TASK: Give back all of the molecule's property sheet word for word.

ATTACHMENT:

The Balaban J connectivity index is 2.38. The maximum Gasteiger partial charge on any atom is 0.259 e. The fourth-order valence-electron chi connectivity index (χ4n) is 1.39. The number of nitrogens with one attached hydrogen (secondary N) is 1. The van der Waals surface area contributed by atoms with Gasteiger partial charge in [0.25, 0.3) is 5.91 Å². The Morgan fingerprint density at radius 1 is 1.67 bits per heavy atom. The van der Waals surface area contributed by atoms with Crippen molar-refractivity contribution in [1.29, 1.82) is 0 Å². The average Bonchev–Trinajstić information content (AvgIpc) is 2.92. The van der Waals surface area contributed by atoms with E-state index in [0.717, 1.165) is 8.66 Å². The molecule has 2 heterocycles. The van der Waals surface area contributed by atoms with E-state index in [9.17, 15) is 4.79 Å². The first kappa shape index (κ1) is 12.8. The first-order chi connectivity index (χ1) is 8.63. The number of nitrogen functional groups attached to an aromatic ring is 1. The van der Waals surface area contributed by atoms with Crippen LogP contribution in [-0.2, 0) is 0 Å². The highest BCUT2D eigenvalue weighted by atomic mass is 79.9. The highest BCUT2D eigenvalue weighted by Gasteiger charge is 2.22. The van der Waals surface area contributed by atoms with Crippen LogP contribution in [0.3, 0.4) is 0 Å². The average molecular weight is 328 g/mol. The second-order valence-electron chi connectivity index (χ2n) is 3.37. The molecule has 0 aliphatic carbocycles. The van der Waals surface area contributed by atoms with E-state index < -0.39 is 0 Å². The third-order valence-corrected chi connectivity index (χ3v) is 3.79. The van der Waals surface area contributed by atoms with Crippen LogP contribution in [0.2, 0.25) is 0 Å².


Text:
The Balaban J connectivity index is 2.38. The maximum Gasteiger partial charge on any atom is 0.259 e. The fourth-order valence-electron chi connectivity index (χ4n) is 1.39. The number of nitrogens with one attached hydrogen (secondary N) is 1. The van der Waals surface area contributed by atoms with Gasteiger partial charge in [0.25, 0.3) is 5.91 Å². The Morgan fingerprint density at radius 1 is 1.67 bits per heavy atom. The van der Waals surface area contributed by atoms with Crippen molar-refractivity contribution in [1.29, 1.82) is 0 Å². The average Bonchev–Trinajstić information content (AvgIpc) is 2.92. The van der Waals surface area contributed by atoms with E-state index in [0.717, 1.165) is 8.66 Å². The molecule has 2 heterocycles. The van der Waals surface area contributed by atoms with E-state index in [9.17, 15) is 4.79 Å². The first kappa shape index (κ1) is 12.8. The first-order chi connectivity index (χ1) is 8.63. The number of nitrogen functional groups attached to an aromatic ring is 1. The van der Waals surface area contributed by atoms with Crippen LogP contribution in [-0.2, 0) is 0 Å². The highest BCUT2D eigenvalue weighted by atomic mass is 79.9. The highest BCUT2D eigenvalue weighted by Gasteiger charge is 2.22. The van der Waals surface area contributed by atoms with Crippen LogP contribution in [0.3, 0.4) is 0 Å². The average molecular weight is 328 g/mol. The second-order valence-electron chi connectivity index (χ2n) is 3.37. The molecule has 0 aliphatic carbocycles. The van der Waals surface area contributed by atoms with E-state index < -0.39 is 0 Å². The third-order valence-corrected chi connectivity index (χ3v) is 3.79. The van der Waals surface area contributed by atoms with Crippen LogP contribution in [0.2, 0.25) is 0 Å².